The Philippine Women's University

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The Philippine Women's University
and its affiliate school for men and women
Pamantasang Pambabae ng Pilipinas
PWU Official Seal.jpg
Motto The First University for Women in Asia, Founded by Asians
Established 1919
Type Private, Non-sectarian, University
President Dr. Jose Fransisco Benitez
Academic staff Approx. 500
Undergraduates Approx. 20,000
Location 1743 Taft Avenue Malate, Manila, Philippines
Campus 2 Universities in 3 Campuses urban
Former names Philippine Women's College
Hymn PWU University Hymn
Nickname PWU Patriots
PWU Main Campus facade

The Philippine Women's University (Pamantasang Pambabae ng Pilipinas commonly abbreviated as PWU and colloquially referred to as Pidabs) is a private non-stock, non-profit, non-sectarian educational institution that promotes Christian education and inter-faith ecumenism.

PWU is owned and controlled by the Benitez family. On November 2011, STI College through its holding company STI Holdings, acquired 40% of PWU and its basic education unit JASMS for ₱450 Million.[1]


Higher education for Filipino women[edit]

A group of women in the Philippines in 1919 sought to further empower women of the country by allowing them access to education. Under the American administrative oversight from 1900 to July 4, 1946, education and democracy were the core of America's goal in "developing" the Philippines. Among the first, and perhaps more important, American legacy is the recognition of equality of women in the Philippine islands, years before mainland America embraced the concept.

Seven women who were prominent members of then Manila's social elite—Clara Aragon, Concepcion Aragon, Francisca Tirona Benitez, Paz Marquez Benitez, Carolina Ocampo Palma, Mercedes Rivera and Socorro Marquez Zaballero—founded the Philippine Women's College (PWC) with the assistance of then prominent lawyer, José Abad Santos, who drafted the university's papers: its constitution and by-laws. Abad Santos was appointed by President Manuel L. Quezon to the Supreme Court of the Philippines just before the Japanese occupation as the fifth Chief Justice of the Supreme Court of the Philippines.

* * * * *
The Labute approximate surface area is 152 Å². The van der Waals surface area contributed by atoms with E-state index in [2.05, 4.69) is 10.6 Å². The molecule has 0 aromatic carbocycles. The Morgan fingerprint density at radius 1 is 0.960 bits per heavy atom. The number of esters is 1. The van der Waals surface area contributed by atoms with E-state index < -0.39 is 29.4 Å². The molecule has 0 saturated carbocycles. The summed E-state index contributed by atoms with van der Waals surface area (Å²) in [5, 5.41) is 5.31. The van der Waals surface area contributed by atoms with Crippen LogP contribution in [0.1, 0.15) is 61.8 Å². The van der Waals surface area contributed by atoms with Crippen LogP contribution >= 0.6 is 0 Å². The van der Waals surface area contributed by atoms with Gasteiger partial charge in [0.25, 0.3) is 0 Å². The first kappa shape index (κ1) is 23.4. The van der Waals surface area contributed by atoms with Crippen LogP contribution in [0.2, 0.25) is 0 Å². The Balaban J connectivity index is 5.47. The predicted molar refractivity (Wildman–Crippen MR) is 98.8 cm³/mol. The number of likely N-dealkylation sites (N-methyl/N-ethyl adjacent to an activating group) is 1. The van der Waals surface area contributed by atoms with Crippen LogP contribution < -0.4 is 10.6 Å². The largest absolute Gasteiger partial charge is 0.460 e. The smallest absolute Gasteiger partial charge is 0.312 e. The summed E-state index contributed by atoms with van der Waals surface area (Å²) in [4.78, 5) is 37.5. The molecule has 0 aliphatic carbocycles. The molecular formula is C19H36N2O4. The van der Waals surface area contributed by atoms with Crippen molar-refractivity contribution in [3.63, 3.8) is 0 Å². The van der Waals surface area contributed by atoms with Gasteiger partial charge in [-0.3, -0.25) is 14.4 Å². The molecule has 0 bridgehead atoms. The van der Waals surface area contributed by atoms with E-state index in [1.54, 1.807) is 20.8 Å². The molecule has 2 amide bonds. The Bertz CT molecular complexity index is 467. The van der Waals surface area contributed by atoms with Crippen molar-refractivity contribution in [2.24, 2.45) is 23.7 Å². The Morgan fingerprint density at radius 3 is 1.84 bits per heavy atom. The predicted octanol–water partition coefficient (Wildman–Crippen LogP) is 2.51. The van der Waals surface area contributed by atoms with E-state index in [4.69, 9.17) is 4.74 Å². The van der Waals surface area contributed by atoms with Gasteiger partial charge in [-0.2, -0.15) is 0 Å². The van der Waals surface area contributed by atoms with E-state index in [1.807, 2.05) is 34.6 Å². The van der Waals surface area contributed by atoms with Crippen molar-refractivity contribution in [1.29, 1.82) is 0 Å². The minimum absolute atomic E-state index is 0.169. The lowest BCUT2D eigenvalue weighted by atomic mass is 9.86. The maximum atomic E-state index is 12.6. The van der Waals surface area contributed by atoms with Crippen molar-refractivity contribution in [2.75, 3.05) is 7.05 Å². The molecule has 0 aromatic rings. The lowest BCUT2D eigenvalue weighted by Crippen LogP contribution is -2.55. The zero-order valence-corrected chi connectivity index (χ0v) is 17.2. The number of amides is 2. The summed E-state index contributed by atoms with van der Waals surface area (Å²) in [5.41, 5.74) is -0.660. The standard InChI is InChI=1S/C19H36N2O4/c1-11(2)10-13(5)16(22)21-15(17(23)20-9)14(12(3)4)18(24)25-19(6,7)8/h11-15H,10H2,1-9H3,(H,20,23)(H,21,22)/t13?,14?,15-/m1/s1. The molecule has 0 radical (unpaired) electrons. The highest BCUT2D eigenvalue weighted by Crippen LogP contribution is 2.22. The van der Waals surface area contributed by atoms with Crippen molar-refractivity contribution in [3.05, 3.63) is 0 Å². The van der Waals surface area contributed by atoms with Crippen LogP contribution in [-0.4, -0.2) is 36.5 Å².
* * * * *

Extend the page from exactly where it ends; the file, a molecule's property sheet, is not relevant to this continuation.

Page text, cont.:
The American colonial government gave Philippine Women's College its recognition as a university in 1932, 13 years after the school opened its doors. From 1932 up to the outbreak of the Second World War, Philippine Women's University opened its Department of Child Development; in 1938, a course in Social Civic training was incorporated into the curriculum. The academic programs of the university were based on the founder's objectives to train Filipinas in civic responsibility.

Established families from all over the Philippines who could afford higher education sent their daughters to PWU. Most institutions offering higher education at that time were exclusively for young men, like PWU's neighbor, De La Salle College. Schools for women offering higher education were operated by secular or religious sisters of the Roman Catholic Church, including PWU's neighbors, Santa Isabel College on Taft Avenue, Assumption College and St. Paul College, Manila both on Herran St., Maryknoll College in Isaac Peral St., and St. Scholastica's College on Pennsylvania St. And there was also Centro Escolar de Senoritas College on Mendiola St. which predated PWU by some 12 years, having been founded in 1907. The PWU had a more 'Americanized' curriculum than Centro Escolar.

Second World War[edit]

The Japanese occupation of the Philippine islands from 1942 to 1945 did not intimidate the PWU community to continue with its operations. For a time, classes at the PWU (like in most academic institutions of that time) were held intermittently due to the extraordinary conditions imposed by the Japanese. The PWU campus, a building occupying an entire city block, was converted to a hospital, known as the "Pagamutan ng Maynila."

The university sustained major damages during the war and barely survived the siege during the start of the American and Philippine liberation of Manila on February 9, 1945. The school resumed its academic programs a few months before the Philippines became a free and independent republic on July 4, 1946.

The PWU Manila at Present

PWU contributed to many historical events in the country. The university opened its doors to fire-ravaged communities of Manila in 1969 and later in 1980.

In less than 50 years since the university's founding, PWU opened similar campuses for women in parts of the country, such as Iloilo in the Visayas and Davao City in Mindanao.

The university opened its doors to elementary and secondary education when it founded the The Philippine Women's University – Jose Abad Santos Memorial School (PWU-JASMS) at Taft. Another JASMS is in Quezon City.

Promoting Filipino culture[edit]